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New Police Dog Sniffs Out Electronics

Ruger is the newest member of the Franklin County Sheriff's Department. He sniffs out smart phones, SD cards and more.

Ruger, the electronic-detection K9, is getting his feet wet as the newest member of the Franklin County, Ohio Sheriff's Department.

Credit provided
When Ruger isn't looking for evidence police say he is very quiet and doesn't bark.

The eighteen-month old black Labrador Retriever is one of just two dozen dogs nationwide that can sniff out smart phones, tablets, SD cards and flash drives. In Franklin County he's on the Internet Crimes Against Children Task Force (ICAC) where Sheriff Zach Scott says criminals are pretty good at hiding evidence. His detectives have found SD cards in cigarette lighters.

Here is Ruger at work thanks to this video from the U.S. Department of Homeland Security and Customs.

Why  are dogs so good at sniffing out things like cancer, explosives, bed bugs and more?

Alexandra Horowitz, in her book Being a Dog, says dogs sniff differently and exhale differently. "Researchers looking at the fluid dynamics found dogs exhale through the side slits of their nose, allowing the odors they have inhaled to stay in there a little longer... it also creates a little puff of air on the ground that might allow more odor molecules to come up toward their nose to be sniffed."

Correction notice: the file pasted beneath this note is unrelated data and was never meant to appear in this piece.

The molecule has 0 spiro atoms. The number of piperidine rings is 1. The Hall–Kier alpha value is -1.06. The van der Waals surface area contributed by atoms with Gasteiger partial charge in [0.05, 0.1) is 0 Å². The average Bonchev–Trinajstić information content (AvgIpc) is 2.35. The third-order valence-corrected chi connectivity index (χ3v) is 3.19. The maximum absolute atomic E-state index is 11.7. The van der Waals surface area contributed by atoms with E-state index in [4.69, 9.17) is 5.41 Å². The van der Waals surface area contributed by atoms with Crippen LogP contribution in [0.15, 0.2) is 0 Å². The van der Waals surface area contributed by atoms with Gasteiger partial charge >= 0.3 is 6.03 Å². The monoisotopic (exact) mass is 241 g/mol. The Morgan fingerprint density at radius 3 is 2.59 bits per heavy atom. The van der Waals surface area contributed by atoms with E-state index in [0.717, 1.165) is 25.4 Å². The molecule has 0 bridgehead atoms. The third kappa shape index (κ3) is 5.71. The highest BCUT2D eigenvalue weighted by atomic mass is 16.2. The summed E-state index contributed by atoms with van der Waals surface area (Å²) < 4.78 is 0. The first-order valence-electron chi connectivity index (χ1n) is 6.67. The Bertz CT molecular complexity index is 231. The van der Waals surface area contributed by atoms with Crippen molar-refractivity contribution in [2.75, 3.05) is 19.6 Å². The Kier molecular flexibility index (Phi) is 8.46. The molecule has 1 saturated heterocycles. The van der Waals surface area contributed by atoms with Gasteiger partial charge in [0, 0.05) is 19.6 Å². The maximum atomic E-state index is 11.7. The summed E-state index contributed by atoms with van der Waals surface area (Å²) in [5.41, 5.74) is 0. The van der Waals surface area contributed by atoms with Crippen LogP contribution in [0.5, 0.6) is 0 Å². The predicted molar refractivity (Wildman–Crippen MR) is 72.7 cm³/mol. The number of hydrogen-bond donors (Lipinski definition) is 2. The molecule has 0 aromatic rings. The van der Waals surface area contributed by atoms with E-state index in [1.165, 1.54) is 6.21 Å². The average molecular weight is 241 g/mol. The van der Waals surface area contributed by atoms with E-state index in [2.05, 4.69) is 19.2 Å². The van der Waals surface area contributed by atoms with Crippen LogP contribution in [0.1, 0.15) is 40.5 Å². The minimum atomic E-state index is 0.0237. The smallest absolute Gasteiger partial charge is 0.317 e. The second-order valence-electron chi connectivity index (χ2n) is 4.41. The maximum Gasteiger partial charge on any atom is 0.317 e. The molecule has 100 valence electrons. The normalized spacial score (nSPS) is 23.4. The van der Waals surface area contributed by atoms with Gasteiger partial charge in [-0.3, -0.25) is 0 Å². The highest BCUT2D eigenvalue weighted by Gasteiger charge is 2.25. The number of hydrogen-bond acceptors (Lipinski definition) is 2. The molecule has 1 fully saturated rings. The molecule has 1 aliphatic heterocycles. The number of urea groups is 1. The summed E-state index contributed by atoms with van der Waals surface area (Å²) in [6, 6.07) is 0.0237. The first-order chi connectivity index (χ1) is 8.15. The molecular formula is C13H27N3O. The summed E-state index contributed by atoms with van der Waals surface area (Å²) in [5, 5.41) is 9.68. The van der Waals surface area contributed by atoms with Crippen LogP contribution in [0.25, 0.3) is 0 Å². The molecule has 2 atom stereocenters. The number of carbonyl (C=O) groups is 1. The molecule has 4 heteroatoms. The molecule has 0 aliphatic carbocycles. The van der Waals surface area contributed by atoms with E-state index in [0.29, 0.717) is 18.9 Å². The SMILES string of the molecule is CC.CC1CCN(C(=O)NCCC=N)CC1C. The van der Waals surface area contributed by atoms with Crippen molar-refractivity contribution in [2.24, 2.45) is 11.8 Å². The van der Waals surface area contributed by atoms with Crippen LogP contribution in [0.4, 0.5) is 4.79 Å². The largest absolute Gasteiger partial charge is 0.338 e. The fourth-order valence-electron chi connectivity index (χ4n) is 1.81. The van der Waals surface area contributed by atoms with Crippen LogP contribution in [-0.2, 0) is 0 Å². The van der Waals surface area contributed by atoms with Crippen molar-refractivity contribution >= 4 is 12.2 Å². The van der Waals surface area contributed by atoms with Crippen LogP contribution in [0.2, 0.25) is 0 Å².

Horowitz was interviewed on Fresh Air October 4, 2016 and told host Terry Gross dogs have essentially a "second nose" under their regular nose. "They have a vomeronasal organ (VNO) which is a small sack above the roof of the mouth under the nose which allows them to detect other chemicals, especially things like pheromones and other hormones which are water soluble which don't evaporate in the air and so that allows them like other animals with the vomeronasal organ to detect hormones on other species."

In addition, they have a small sack above the roof of their mouth which allows them to detect other chemicals. Horowitz does her research at Barnard College in the Dog Cognition Lab.

Portions of this story came from the above video provided by ICE.

With more than 30 years of journalism experience in the Greater Cincinnati market, Ann Thompson brings a wealth of knowledge and expertise to her reporting. She has reported for WKRC, WCKY, WHIO-TV, Metro Networks and CBS/ABC Radio. Her work has been recognized by the Associated Press and the Society of Professional Journalists. In 2019 and 2011 A-P named her “Best Reporter” for large market radio in Ohio. She has won awards from the Association of Women in Communications and the Alliance for Women in Media. Ann reports regularly on science and technology in Focus on Technology.